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I have a StringBuilder object that needs to be trimmed (i.e. all whitespace chars /u0020 and below removed from either end).

I can't seem to find a method in string builder that would do this.

Here's what I'm doing now:

String trimmedStr = strBuilder.toString().trim();

This gives exactly the desired output, but it requires two Strings to be allocated instead of one. Is there a more efficient to trim the string while it's still in the StringBuilder?

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5 Answers 5

up vote 19 down vote accepted

You should not use the deleteCharAt approach.

As Boris pointed out, the deleteCharAt method copies the array over every time. The code in the Java 5 that does this looks like this:

public AbstractStringBuilder deleteCharAt(int index) {
    if ((index < 0) || (index >= count))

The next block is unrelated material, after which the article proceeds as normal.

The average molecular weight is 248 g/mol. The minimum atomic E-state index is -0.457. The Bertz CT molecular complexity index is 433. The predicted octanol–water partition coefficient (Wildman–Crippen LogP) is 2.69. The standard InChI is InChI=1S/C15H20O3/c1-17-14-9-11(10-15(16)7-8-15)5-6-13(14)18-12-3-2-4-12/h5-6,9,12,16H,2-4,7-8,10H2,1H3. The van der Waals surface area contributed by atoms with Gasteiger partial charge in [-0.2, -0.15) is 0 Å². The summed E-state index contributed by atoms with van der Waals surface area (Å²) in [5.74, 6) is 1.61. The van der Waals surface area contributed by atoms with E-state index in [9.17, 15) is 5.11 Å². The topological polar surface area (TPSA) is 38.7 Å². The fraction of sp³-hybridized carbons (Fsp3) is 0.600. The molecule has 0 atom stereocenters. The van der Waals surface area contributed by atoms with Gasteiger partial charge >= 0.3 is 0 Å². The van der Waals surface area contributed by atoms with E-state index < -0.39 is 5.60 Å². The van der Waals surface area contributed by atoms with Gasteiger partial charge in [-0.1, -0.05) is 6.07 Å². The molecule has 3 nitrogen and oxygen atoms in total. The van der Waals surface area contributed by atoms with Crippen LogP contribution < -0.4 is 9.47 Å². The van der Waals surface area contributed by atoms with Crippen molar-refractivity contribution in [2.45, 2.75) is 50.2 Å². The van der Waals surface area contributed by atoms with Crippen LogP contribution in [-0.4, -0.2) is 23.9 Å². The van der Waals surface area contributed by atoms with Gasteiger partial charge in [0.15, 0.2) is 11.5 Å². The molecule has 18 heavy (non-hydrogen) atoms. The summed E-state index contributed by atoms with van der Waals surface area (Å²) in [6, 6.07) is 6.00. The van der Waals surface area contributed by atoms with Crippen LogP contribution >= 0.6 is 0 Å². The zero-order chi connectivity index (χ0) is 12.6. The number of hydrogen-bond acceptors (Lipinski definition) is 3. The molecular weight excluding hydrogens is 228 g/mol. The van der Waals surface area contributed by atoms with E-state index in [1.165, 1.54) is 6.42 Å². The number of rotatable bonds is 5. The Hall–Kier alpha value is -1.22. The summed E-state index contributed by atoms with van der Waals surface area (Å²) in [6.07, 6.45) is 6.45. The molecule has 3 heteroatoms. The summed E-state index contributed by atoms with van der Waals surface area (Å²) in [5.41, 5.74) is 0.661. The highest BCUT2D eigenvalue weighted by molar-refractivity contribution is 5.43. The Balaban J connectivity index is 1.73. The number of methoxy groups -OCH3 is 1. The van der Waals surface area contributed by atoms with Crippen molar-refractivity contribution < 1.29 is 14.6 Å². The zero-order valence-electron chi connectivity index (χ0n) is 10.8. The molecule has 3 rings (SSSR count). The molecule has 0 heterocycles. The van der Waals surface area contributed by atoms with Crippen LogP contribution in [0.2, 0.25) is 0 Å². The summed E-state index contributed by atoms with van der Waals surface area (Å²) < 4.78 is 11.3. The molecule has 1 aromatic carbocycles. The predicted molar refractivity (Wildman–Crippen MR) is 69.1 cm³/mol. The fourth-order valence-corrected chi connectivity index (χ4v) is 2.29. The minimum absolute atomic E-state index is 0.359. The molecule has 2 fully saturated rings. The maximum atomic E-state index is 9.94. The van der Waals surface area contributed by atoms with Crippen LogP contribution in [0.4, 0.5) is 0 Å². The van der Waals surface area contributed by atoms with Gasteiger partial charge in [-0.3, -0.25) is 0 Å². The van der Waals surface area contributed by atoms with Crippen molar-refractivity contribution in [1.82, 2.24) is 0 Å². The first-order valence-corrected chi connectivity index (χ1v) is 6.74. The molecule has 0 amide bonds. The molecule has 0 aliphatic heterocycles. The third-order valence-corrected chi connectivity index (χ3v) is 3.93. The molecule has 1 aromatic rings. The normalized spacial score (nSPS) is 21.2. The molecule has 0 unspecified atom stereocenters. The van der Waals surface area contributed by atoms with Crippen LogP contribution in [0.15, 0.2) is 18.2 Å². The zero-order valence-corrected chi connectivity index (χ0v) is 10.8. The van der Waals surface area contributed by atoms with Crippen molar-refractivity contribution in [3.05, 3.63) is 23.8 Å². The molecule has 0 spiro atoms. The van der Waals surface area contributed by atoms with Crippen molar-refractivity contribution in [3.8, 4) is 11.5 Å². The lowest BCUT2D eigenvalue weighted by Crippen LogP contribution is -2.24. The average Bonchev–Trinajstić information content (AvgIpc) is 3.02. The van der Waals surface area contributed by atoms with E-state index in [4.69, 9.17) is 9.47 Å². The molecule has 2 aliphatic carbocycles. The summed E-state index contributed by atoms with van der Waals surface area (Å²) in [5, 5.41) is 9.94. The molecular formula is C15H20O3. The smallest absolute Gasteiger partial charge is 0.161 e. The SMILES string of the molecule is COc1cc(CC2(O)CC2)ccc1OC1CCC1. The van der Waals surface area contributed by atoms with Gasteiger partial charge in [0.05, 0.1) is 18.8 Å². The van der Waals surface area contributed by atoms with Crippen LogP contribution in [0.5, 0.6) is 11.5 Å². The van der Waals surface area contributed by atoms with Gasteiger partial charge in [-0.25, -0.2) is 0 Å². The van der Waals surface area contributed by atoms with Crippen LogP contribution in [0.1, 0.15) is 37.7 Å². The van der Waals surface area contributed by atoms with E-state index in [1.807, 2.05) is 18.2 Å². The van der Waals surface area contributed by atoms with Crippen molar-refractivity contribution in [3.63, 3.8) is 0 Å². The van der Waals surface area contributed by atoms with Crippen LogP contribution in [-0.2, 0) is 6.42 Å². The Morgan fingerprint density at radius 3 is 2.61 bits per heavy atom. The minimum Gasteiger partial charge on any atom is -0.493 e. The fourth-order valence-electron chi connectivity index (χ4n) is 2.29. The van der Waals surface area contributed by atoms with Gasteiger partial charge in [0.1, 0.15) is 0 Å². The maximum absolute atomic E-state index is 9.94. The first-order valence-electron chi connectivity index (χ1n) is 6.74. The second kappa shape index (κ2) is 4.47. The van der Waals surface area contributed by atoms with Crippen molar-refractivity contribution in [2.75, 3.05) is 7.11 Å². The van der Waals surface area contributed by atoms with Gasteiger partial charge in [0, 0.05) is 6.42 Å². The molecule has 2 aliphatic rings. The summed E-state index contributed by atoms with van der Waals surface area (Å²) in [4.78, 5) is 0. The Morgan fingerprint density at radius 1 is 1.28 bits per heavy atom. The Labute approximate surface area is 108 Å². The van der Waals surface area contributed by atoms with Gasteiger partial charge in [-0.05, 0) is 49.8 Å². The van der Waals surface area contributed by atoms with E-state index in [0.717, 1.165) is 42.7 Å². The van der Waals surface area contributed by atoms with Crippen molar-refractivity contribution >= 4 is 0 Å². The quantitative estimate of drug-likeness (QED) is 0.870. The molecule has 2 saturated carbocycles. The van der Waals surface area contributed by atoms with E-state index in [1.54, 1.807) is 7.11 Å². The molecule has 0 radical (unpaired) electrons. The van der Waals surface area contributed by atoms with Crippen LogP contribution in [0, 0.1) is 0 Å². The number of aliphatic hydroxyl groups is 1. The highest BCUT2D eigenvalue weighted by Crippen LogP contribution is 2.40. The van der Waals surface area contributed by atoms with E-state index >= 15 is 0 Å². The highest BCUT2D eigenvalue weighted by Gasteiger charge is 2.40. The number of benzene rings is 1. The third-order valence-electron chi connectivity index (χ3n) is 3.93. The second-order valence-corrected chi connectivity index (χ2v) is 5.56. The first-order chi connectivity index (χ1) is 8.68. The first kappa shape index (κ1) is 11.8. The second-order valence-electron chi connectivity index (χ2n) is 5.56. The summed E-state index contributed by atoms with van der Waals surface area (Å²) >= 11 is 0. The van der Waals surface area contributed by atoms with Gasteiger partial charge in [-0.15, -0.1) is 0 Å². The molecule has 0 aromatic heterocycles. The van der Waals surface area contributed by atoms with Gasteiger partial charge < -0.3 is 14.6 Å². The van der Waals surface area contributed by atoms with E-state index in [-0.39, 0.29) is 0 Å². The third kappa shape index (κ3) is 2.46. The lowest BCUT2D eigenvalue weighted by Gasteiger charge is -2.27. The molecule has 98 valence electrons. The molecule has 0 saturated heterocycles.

throw new StringIndexOutOfBoundsException(index);
    System.arraycopy(value, index+1, value, index, count-index-1);
    count--;
    return this;
}

Of course, speculation alone is not enough to choose one method of optimization over another, so I decided to time the 3 approaches in this thread: the original, the delete approach, and the substring approach.

Here is the code I tested for the orignal:

public static String trimOriginal(StringBuilder sb) {
    return sb.toString().trim();
}

The delete approach:

public static String trimDelete(StringBuilder sb) {
    while (sb.length() > 0 && Character.isWhitespace(sb.charAt(0))) {
        sb.deleteCharAt(0);
    }